Contrary to what one might assume from the title, I am not going to talk today about whether or not the Bible condemns homosexuality. I have made my thoughts on that clear from a scriptural perspective on my ‘Think’ page, and from a legal perspective in the article “2015 Talk Round-Up: Biblical Law.” Today, I offer some quick thoughts on the argument that the Bible does not tell believers to judge or condemn. You know, the whole “who am I to judge? The Bible tells us to love” thing.

Every time the accusation of self-righteous condemnation is levelled, I hear Christians responding in regard to whatever group is under scrutiny with “those aren’t real Christians. They are judging, and that’s against the Bible. The Bible doesn’t say that.” Every time I hear this, I have to wonder if those people saying it have ever actually read the Bible.

Here’s the thing. The Bible commands believers to “rebuke the sinner” (Matthew 18:15, Luke 17:3, 1 Timothy 5:20, and many more). Jesus commanded believers to “judge righteously” (John 7:24). IF you are a Christian who believes the Bible is the word of God, and IF you listen to what Christ said, and IF you look to God to determine your actions … then it IS your place to judge, it IS your place to condemn. The Bible DOES say that.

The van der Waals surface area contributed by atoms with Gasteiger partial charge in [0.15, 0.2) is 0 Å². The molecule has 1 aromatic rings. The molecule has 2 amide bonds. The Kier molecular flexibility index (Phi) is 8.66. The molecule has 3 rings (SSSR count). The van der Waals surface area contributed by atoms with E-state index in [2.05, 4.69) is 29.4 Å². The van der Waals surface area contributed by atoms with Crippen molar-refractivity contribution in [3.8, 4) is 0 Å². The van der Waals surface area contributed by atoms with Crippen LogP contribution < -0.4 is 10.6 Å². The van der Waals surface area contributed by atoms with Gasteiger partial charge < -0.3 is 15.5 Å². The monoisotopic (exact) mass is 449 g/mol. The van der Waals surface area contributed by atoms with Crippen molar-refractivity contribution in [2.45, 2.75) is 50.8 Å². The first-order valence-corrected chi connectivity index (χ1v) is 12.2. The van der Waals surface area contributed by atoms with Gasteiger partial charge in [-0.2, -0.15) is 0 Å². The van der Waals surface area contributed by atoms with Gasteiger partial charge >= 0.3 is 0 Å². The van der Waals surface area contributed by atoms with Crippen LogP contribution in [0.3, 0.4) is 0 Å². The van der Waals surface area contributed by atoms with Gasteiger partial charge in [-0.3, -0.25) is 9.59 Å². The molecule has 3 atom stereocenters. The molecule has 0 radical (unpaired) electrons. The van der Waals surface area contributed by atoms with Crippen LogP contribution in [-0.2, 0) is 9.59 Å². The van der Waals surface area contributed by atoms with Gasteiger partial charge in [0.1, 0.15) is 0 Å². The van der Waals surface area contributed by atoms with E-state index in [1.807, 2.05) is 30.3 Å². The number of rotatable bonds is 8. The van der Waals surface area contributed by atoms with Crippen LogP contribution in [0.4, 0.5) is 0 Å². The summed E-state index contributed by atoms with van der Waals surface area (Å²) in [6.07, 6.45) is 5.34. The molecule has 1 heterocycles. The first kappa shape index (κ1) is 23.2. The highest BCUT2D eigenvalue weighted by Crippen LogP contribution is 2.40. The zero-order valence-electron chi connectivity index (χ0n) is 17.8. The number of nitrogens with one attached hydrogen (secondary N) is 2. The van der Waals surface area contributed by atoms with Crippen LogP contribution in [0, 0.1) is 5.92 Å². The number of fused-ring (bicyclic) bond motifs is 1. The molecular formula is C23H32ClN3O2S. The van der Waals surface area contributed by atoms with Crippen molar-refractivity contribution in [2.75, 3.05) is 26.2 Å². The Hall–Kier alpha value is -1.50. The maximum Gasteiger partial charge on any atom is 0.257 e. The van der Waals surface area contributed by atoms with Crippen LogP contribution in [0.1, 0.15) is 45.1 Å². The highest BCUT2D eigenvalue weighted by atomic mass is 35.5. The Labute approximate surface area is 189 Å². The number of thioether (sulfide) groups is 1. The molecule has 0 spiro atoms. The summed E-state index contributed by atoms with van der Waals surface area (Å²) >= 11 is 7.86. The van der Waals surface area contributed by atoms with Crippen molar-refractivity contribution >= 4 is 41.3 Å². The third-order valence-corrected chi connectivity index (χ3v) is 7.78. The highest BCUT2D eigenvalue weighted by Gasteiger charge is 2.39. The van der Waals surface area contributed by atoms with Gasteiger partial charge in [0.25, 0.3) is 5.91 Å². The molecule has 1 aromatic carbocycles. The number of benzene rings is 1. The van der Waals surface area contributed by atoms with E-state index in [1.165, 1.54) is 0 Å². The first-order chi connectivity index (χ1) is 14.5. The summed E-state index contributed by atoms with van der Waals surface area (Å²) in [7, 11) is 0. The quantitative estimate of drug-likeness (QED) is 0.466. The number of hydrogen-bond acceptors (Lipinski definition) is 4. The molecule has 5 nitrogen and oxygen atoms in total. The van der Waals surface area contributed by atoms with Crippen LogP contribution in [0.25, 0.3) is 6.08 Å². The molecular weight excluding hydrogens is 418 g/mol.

This is a pretty simplistic and brief argument of course, and it could be argued at great length from both sides. The point I am making is not that the Bible says one thing. The point is that Christians who condemn us for being LGBTQ+, or for whatever other reason, if they believe we are worthy of judgment, are just as much Christians as those who say otherwise. It is very misleading to say that the Bible tells believers only to love when that is very clearly not the case. It does say to love and have compassion, and it also says to judge and rebuke. Which part you choose to follow, if any, will be determined in large part by what kind of a person you are. Choosing to follow the love parts doesn’t make you any more of a Christian than choosing the judging parts. I’m not saying the Westboro Baptist Church is scripturally justified of course, the word “fag” is nowhere in the Bible, but the guy who told me that I am leading kids away from God, recruiting them into a life of sin, is. He believes what he said, and the Bible told him to do just what he did – judge and rebuke the sinner.